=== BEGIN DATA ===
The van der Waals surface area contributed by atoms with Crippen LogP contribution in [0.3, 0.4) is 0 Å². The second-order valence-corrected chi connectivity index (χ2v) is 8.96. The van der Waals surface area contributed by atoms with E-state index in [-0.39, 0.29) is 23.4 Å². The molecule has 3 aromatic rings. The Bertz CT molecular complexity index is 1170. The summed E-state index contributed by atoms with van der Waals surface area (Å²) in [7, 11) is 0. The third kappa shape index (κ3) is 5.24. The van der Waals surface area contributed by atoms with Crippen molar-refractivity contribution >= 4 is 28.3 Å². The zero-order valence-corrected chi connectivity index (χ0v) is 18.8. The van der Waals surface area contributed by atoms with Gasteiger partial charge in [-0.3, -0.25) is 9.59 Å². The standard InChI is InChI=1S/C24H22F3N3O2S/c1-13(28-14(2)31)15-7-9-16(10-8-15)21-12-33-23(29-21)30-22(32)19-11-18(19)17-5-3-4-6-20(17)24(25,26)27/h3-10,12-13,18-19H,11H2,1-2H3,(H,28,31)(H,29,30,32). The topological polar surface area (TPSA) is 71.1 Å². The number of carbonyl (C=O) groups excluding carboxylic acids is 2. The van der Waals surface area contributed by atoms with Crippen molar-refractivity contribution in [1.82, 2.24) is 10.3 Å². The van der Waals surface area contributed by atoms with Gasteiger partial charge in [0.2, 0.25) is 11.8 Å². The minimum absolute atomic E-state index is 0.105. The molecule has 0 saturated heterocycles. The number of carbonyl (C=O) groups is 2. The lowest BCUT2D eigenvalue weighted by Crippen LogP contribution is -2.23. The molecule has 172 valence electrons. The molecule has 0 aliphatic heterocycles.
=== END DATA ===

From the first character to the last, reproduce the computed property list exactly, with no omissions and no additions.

The van der Waals surface area contributed by atoms with Crippen LogP contribution in [0.3, 0.4) is 0 Å². The second-order valence-corrected chi connectivity index (χ2v) is 8.96. The van der Waals surface area contributed by atoms with E-state index in [-0.39, 0.29) is 23.4 Å². The molecule has 3 aromatic rings. The Bertz CT molecular complexity index is 1170. The summed E-state index contributed by atoms with van der Waals surface area (Å²) in [7, 11) is 0. The third kappa shape index (κ3) is 5.24. The van der Waals surface area contributed by atoms with Crippen molar-refractivity contribution >= 4 is 28.3 Å². The zero-order valence-corrected chi connectivity index (χ0v) is 18.8. The van der Waals surface area contributed by atoms with Gasteiger partial charge in [-0.3, -0.25) is 9.59 Å². The standard InChI is InChI=1S/C24H22F3N3O2S/c1-13(28-14(2)31)15-7-9-16(10-8-15)21-12-33-23(29-21)30-22(32)19-11-18(19)17-5-3-4-6-20(17)24(25,26)27/h3-10,12-13,18-19H,11H2,1-2H3,(H,28,31)(H,29,30,32). The topological polar surface area (TPSA) is 71.1 Å². The number of carbonyl (C=O) groups excluding carboxylic acids is 2. The van der Waals surface area contributed by atoms with Crippen molar-refractivity contribution in [1.82, 2.24) is 10.3 Å². The van der Waals surface area contributed by atoms with Gasteiger partial charge in [0.2, 0.25) is 11.8 Å². The minimum absolute atomic E-state index is 0.105. The molecule has 0 saturated heterocycles. The number of carbonyl (C=O) groups is 2. The lowest BCUT2D eigenvalue weighted by Crippen LogP contribution is -2.23. The molecule has 172 valence electrons. The molecule has 0 aliphatic heterocycles.